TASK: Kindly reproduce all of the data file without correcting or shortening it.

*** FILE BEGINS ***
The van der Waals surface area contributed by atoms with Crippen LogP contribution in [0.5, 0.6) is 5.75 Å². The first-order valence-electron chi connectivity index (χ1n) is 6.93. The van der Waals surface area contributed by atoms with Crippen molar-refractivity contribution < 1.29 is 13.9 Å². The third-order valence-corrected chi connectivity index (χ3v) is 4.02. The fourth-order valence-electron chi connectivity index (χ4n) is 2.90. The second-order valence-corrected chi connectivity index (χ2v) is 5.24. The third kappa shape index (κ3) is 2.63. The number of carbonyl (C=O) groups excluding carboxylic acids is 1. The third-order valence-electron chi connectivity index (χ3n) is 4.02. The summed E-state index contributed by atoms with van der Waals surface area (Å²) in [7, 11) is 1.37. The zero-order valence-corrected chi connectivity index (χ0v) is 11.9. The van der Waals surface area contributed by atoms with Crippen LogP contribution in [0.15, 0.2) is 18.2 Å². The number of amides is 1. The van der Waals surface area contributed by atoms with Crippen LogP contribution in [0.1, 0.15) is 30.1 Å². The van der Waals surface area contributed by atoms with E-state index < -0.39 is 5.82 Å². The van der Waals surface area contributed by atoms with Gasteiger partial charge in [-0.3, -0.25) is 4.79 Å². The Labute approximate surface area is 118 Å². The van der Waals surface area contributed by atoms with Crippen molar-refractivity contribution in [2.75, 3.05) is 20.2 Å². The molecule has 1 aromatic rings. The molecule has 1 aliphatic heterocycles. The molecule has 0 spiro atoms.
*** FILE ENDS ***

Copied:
The van der Waals surface area contributed by atoms with Crippen LogP contribution in [0.5, 0.6) is 5.75 Å². The first-order valence-electron chi connectivity index (χ1n) is 6.93. The van der Waals surface area contributed by atoms with Crippen molar-refractivity contribution < 1.29 is 13.9 Å². The third-order valence-corrected chi connectivity index (χ3v) is 4.02. The fourth-order valence-electron chi connectivity index (χ4n) is 2.90. The second-order valence-corrected chi connectivity index (χ2v) is 5.24. The third kappa shape index (κ3) is 2.63. The number of carbonyl (C=O) groups excluding carboxylic acids is 1. The third-order valence-electron chi connectivity index (χ3n) is 4.02. The summed E-state index contributed by atoms with van der Waals surface area (Å²) in [7, 11) is 1.37. The zero-order valence-corrected chi connectivity index (χ0v) is 11.9. The van der Waals surface area contributed by atoms with Crippen LogP contribution in [0.15, 0.2) is 18.2 Å². The number of amides is 1. The van der Waals surface area contributed by atoms with Crippen LogP contribution in [0.1, 0.15) is 30.1 Å². The van der Waals surface area contributed by atoms with E-state index < -0.39 is 5.82 Å². The van der Waals surface area contributed by atoms with Gasteiger partial charge in [-0.3, -0.25) is 4.79 Å². The Labute approximate surface area is 118 Å². The van der Waals surface area contributed by atoms with Crippen molar-refractivity contribution in [2.75, 3.05) is 20.2 Å². The molecule has 1 aromatic rings. The molecule has 1 aliphatic heterocycles. The molecule has 0 spiro atoms.